The end of support for SQL Server 2008: What should you consider before upgrade
There are multiple scenarios to consider as we face the end of support for SQL Server 2008. Depending on your specific infrastructure, application architecture, and business needs, your data platform could migrate to something completely different.
But first, a story about SQL Server 2008
Almost 10 years ago, in the end of 2009 I was working as a consultant for a top 5 banking institution. My team had a goal of migrating the application back-end to SQL Server 2008 SP1 released one year before. I was the only database developer to support the back-end side of the application and made most decisions on how to develop new functionality and support code running on outdated SQL Server 2000.
So, when the migration project was announced and the manager asked who wanted to volunteer to become the team lead, I raised my hand. What can be more exciting than upgrading to the newer version? But what seemed like a simple “SQL version upgrade” from the outside was, in reality, an intense, collaborative effort of the entire team on the inside. The initial assessment consisted of more than 50 questions and some strategic decisions that needed to be made. We had to ensure the new database servers could comply with high security standards for banking, strict SLA requirements, COB/DR strategy and so on.
With SQL Server 2008 Microsoft released a long-awaited set of functionalities including change data capture, native backup compression, policy-based management, transparent data encryption and more. Even though we didn’t plan to use all new capabilities right away, we did take advantage of backup compression and new datetime data types. While reviewing the compatibility issues and potential code changes recommended by SQL Server Upgrade Advisor, I came up with the additional list of enhancements that couldn’t be recommended by automated tools – remove database objects and even entire databases that hadn’t been used for a long time or have been deprecated, standardize role-based security, improve account naming conventions etc.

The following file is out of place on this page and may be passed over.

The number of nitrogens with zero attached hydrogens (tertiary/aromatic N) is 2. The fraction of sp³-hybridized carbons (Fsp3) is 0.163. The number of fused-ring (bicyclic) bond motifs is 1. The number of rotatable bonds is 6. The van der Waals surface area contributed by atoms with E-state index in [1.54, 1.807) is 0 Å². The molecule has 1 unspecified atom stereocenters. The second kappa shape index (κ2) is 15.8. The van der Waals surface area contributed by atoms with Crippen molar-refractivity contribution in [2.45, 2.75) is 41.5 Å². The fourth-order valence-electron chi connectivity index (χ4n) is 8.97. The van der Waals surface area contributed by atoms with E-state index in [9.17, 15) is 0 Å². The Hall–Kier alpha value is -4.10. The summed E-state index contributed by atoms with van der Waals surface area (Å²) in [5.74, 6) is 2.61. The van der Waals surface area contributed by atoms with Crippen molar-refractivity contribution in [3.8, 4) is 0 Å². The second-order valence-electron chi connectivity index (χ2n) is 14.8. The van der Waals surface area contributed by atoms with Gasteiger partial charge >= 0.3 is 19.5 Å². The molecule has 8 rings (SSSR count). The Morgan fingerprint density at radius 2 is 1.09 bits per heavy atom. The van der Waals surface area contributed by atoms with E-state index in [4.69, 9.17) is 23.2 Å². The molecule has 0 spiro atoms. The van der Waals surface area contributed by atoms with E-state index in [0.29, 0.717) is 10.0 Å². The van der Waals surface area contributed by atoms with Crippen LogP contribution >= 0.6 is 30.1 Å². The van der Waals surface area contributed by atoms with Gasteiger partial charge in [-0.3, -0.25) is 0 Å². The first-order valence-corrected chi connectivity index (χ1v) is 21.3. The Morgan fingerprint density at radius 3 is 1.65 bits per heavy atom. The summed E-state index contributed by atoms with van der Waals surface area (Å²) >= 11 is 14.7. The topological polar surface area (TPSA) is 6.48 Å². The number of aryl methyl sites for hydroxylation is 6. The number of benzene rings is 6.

In the end, the project was a success. We not only released a new set of SQL servers fully compliant with the latest security standards, but also saved space by removing deprecated objects, refactored outdated code (some custom-coded functions were longer needed because the functionality became available as a part of SQL Server engine), and ensured we planned capacity for next several years.
And now, the end of SQL Server 2008
Now the era of SQL Server 2008 is almost over. The extended support for both SQL Server 2008 and SQL Server 2008 R2 will end in July 2019. The truth is, there are still companies that rely on SQL Server 2008 to run their production databases. But will it be possible for them to perform upgrades or migration to the newer versions easier than it was several years ago? Let’s think about it.
Between 2000 to 2010 Microsoft released three versions of SQL Server: SQL Server 2000, 2005 and 2008. Thus, most migrations were to the nearest version, i.e. 2000 to 2005 or 2005 to 2008, with the maximum span of two versions (like the one I was part of). Usually the more often the upgrade is made, the smaller the checklist and the number of compatibility issues to address.
In the next decade, the pace of development increased and from 2010 to 2019 there were four versions of SQL Server engine released: SQL Server 2012, 2014, 2016, 2017, and the fifth currently in community preview (CTP) and coming out before the end of 2019.
Therefore, the very first decisions to be made are (1) which version to go with and (2) how it should be done – through in-place upgrade, migration, or rolling upgrade.
Choosing your version